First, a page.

Ferenc Berko's life story molded his artistic appreciation for formal aesthetic elements rather than photographic commentary. Growing up in the 1930s in Europe encouraged Berko's ceaseless exploration of the details of the everyday world, finding new information and perceptual rewards everywhere. As a pioneer of abstract color photography, Berko's lifetime of "seeing" distinguished him as a visionary, and as a lasting contributor to art historical debates.
Born in 1916 in Hungary, Berko moved to Germany in 1921. Upon the death of both of his parents before the age of twelve, Berko was adopted by foster- parents in Berlin and then moved to Frankfurt. As a high school student he discovered the camera and also met his future wife, Mirte. His foster parents' home was infused with the progressive, modernist ideals of the Bauhaus. Berko spent his adolescence surrounded by great artists such as Moholy- Nagy, Walter Gropius, and Marcel Breuer. They encouraged his compositional instinct for spare geometric combinations of form and tonal values.
In 1933, as the Nazi agenda became more threatening, Berko left Germany to pursue his studies in philosophy in London. Mirte soon joined him and they were married. Because of visa complications the couple moved between London, where Berko made short films and became ensconced in photography (mentored by Otto Emil Hoppé), and Paris, where he continued his visual experimentation with seeing urban contexts and their inhabitants from different, always questioning perspectives.
From 1938 to 1947, Berko lived in India. He first worked as a camera man for an Indian motion-picture company, and later opened a photography studio and made films for the British Army. During this time Berko further refined his eye for the human form, both in isolation and in different environments. He concentrated on universal themes and unusual juxtapositions of shape, shadow, and line. Having thoroughly explored black and white photography, Berko was now eager to experiment with color.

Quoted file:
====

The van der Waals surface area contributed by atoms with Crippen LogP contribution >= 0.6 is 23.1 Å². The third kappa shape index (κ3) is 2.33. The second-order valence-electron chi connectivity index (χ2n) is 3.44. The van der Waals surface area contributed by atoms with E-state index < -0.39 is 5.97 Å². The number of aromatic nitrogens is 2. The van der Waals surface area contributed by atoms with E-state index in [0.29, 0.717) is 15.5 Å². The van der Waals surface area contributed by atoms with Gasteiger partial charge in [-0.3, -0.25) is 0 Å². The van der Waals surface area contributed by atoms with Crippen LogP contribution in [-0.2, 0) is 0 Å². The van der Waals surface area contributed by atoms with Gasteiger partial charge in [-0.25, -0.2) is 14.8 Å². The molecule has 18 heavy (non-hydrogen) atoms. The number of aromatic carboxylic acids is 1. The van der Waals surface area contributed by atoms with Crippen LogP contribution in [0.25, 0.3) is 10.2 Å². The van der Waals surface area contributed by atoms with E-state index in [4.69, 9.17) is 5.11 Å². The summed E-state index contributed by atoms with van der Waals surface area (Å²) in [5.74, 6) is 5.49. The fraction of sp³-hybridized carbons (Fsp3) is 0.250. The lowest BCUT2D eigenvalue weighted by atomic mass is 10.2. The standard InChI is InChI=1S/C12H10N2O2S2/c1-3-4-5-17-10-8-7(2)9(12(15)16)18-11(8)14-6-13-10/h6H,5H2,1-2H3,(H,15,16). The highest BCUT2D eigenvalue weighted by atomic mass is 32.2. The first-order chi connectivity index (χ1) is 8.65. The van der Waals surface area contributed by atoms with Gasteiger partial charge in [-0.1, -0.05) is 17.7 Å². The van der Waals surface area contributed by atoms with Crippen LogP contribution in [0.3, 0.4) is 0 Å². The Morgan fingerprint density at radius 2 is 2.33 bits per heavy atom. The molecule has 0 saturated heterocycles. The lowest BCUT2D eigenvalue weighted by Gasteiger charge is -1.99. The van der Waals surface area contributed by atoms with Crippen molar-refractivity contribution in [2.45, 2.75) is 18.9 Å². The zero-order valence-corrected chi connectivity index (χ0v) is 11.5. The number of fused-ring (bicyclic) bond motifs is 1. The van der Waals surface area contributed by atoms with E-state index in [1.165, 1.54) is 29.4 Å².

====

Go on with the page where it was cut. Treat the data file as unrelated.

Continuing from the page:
In 1947, Moholy-Nagy invited Berko to teach photography and film at the Chicago Institute of Design. Berko's photographs from this period depict the harsh beauty and details of an industrial cityscape and demonstrate a distinct shift toward the abstract. In 1949, Berko was invited to Aspen, Colorado, as the photographer for the Goethe Bicentennial. Enamored with the small mountain town and its photographic potential the Berkos decided to make Aspen their home. This period is marked by Berko recommitting himself to content and focusing on abstract form. To Berko, value did not dwell in the object, but in how it intrigued the imagination of the eye.
Berko documented Aspen's growth as both a cultural and ski community. In the summers, he was the official photographer for the Aspen Institute for Humanistic Studies and for the Aspen Music Festival which gave him the opportunity to photograph many prominent figures and artists. In the winters, he ran his on-mountain ski photography business. These jobs gave Berko the freedom to also do commercial and portraiture work around the country and to pursue his blossoming abstract color photography and documentary work. In 1951, Berko began the Aspen Photography Conference. He invited the foremost American photographers of the century (Ansel Adams, Harry Callahan, Charles Eames, Laura Gilpin, Dorothea Lange, Wayne Miller, John Morris, Nancy and Beaumont Newhall, Eliot Porter, Frederick Sommer, Edward Weston, and Minor White) to Aspen for a week of lectures and workshops.
Berko died in Aspen in 2000 and is recognized as one of the 100 most important photographers of the 20th century. His work is in major national and international collections. He has had articles in all of the major photographic magazines and published two books, "60 Years of Photography: The Discovering Eye" (Stemmle,1991) and "Berko: Photographs 1935-1951" (Graphis,1999). He has had shows in both the United States and in Europe, most recently in Aspen, Colorado and Hanover, New Hampshire in 2003; Budapest, Hungary in 1995; Lausanne, Switzerland in 1994; and Arles, France in 1991.